THIS ONE RUSSIAN EPISODE – “Decrepit yet Sinister Russian Submarines!”

Dear Readers:

Today, and also Tomorrow, I introduce an author who needs no introduction.  Lyttenburgh is our much-beloved Russian media critic who makes the supreme sacrifice:  He watches that decadent bourgeois American TV so that you don’t have to!

On a previous occasion, you enjoyed Lyttenburgh’s critique  of the American TV show “Madam Secretary”, and how it portrays Russians.  In this installment of his ongoing, but not necessarily regularly scheduled series, Lyttenburgh dissects a submarine episode of a competing American show called “State of Affairs”.  Which, sadly, has been cancelled, but that surely won’t stop Lyttenburgh from skewering it anyhow.  Just because somebody is dead, doesn’t mean you can’t give them a good beating.  And so, Ladies and Gentlemen, without further ado, here is Lyttenburg!

The show features a crazy blonde chick.

 

What lurks in the Freedom-Loving Waters below?

DECREPIT YET SINISTER RUSSIAN SUBMARINES!

Hello, hello and welcome to the second episode of our edutainment show, that will tell you everything you’d ever wanted to know about the bizarre and hallucinogenic world of Russia’s portrayal in Western TV series!

Ooops! wrong submarine…

Tonight we will touch upon a subject of the ancient (as the Cold War itself!) Western fear about insidious Russians and their mindless and tireless quest to subvert and harm the Free World. We will talk about clear and present danger to the “Fortress America”, protected by large swathes of the water mass from any apocalyptic invasion by all potential enemies. I’m talking about the dreaded Russian Submarines!

This image of a shark-like, “hammer-and-sickle” sprouting engine of apocalypse lurking somewhere in the deeps of the glum and uncaring ocean, always ready to carry out an order to launch its doomsday payload towards unsuspecting, peaceful American cities – its really old and terrifying one in the Western mass culture. It borrows very generously (to the point of confusing things and making them too unbelievable) from the even more ancient fear that existed in the West but which was produced by the German u-boats, especially shocking in the years of the Great War.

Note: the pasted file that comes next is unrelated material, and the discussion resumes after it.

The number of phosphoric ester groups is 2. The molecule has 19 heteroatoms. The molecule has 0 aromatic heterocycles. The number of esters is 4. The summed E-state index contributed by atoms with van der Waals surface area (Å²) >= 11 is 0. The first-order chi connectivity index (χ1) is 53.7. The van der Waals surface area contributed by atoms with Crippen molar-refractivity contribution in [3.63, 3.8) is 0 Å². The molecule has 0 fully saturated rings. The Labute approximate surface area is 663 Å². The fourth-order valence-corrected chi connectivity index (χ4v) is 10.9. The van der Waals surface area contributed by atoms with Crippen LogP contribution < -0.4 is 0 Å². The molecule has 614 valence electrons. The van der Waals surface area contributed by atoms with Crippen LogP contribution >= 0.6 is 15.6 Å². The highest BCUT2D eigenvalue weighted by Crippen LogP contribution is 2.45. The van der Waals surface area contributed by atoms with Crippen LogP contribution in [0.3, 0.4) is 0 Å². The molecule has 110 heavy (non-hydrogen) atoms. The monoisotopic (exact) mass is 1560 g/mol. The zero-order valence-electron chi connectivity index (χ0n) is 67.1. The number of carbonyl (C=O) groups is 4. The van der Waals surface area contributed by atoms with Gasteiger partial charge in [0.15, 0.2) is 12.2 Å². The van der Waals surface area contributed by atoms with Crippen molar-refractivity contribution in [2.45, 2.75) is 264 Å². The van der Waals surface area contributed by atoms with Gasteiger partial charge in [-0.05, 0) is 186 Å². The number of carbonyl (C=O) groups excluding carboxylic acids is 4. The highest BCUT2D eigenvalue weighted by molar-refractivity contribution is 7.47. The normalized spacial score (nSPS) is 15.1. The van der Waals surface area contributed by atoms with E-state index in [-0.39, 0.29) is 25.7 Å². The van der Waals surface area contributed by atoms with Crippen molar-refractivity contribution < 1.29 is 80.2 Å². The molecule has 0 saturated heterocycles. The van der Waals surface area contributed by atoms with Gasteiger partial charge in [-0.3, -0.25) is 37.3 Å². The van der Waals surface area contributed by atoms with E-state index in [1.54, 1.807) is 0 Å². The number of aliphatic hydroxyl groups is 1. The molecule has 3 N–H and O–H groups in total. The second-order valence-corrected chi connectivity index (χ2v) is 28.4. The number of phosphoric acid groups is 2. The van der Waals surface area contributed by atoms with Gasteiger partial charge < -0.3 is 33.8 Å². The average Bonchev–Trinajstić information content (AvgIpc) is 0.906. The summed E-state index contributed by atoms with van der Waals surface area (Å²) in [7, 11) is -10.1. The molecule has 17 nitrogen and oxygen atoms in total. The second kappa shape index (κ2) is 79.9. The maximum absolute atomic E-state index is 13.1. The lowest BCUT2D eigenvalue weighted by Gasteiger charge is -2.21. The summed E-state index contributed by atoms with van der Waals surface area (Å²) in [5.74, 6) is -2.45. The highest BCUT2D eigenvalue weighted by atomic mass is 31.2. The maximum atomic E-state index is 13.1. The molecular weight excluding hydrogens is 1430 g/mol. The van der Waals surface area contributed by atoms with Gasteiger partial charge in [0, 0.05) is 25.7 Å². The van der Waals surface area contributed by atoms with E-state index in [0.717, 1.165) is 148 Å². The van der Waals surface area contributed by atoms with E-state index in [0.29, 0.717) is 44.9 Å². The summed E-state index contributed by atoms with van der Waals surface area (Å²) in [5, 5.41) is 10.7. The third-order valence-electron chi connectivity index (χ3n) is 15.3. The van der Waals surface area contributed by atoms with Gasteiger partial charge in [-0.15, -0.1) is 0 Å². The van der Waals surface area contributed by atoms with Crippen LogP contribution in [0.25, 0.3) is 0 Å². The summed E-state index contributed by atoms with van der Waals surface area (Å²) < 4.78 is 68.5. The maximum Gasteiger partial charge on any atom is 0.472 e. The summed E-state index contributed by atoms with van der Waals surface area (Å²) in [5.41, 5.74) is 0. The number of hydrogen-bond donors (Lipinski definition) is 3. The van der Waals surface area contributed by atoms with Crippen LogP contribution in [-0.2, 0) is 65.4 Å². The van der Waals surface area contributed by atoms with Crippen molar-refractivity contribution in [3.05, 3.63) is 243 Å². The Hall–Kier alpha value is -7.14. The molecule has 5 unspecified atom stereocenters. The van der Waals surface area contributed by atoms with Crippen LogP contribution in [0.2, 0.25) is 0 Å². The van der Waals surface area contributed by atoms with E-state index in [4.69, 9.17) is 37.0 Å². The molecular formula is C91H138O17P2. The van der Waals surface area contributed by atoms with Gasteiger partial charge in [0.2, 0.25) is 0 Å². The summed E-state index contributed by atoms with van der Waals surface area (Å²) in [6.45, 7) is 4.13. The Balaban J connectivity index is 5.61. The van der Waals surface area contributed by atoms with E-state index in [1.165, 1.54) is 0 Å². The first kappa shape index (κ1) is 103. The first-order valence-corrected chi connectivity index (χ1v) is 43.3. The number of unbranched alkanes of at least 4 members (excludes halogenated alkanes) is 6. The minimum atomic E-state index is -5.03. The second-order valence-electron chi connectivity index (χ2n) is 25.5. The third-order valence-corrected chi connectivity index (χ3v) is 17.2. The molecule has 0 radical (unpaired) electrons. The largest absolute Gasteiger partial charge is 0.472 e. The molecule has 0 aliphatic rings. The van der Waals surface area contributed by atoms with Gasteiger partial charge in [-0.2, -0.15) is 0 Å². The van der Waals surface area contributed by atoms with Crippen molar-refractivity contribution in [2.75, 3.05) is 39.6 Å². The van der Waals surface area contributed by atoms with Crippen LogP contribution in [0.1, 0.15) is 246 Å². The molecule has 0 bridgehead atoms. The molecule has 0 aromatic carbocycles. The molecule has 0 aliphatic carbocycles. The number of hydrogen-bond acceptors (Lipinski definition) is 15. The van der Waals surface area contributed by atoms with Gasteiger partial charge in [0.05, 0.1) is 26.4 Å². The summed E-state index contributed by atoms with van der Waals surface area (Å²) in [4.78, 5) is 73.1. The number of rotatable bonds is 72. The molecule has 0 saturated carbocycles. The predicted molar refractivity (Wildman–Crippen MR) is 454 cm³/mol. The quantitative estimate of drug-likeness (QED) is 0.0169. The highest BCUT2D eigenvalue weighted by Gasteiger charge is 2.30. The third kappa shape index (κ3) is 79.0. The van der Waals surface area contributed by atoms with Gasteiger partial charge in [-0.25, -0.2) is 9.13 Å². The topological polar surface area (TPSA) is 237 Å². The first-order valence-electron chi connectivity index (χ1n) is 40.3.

So it’s little wonder that such a powerful and image-conjuring trope as the “Soviet Submarine” has been used in some of the most iconic movies about the Cold War filmed both during that time period, and after it.

During Cold War, Russians were scary, but also lovable.

In the 1966 comedy The Russians Are Coming, The Russians Are Coming, a grounded Soviet submarine and its crew raise all sorts of panic and paranoia among the population of a small New England island – probably (un)intentionally drawing parallels with the “alien craft crashes and its crew tries to contact earthlings” plot device.

And of course there was a film adaptation of The Hunt for Red October, a thoroughly Reagan-era (in spirit) flick based on thoroughly perverted real life events and mixing up Russian and German military stereotypes. And how can we not mention the more recent 2002 movie by sometimes “drama for the sake of drama” queen, sometimes – shameless propagandist Katheryn Bigelow’s K-19: The Widowmaker which, to quote one review from the Rotten Tomatoes, rather mildly puts it as “a gripping drama even though the filmmakers have taken liberties with the facts.

Influence of Kursk Tragedy

The sinking of the Kursk was a time of stark tragedy and grief for the Russian people.

After the dissolution of the Soviet Union, the West’s perception of the Russian military took a 180 turn – where previously they’ve seen an impeccable and tireless enemy warmachine, now they saw the pitiful remains of once great structures, incompetent personnel and rusted carcasses of the great nuclear leviathans.  The highly resonant tragedy of the Russian ”Kursk” submarine in 2000 helped to crystallize this new “norm” of Russia’s stereotyping, contributing more than enough for the triumph of the Russians with Rusting Rockets  trope in the minds of TV shows’ writers, directors – and the Western audience itself.

In an interesting twist of the mass conscience that happened before the living eyes of just one generation, an old terrifying stereotype and artistic technique which exploited it changed radically. Yes, malign Russian subs were still lurking in the fathomless deeps of vast oceans plotting and scheming, still threatening the Free World. But by now they are so crappy and their crews are so sloppy, that they are more a threat to themselves rather than to anyone else.

And that’s what we are gonna talk about in our new installment of the “One Russian Episode”. We gonna talk about presentation of terrifying (and falling apart as they move through the water…) Russian Submarine, and it’s portrayal in a western TV series!

[to be continued!]

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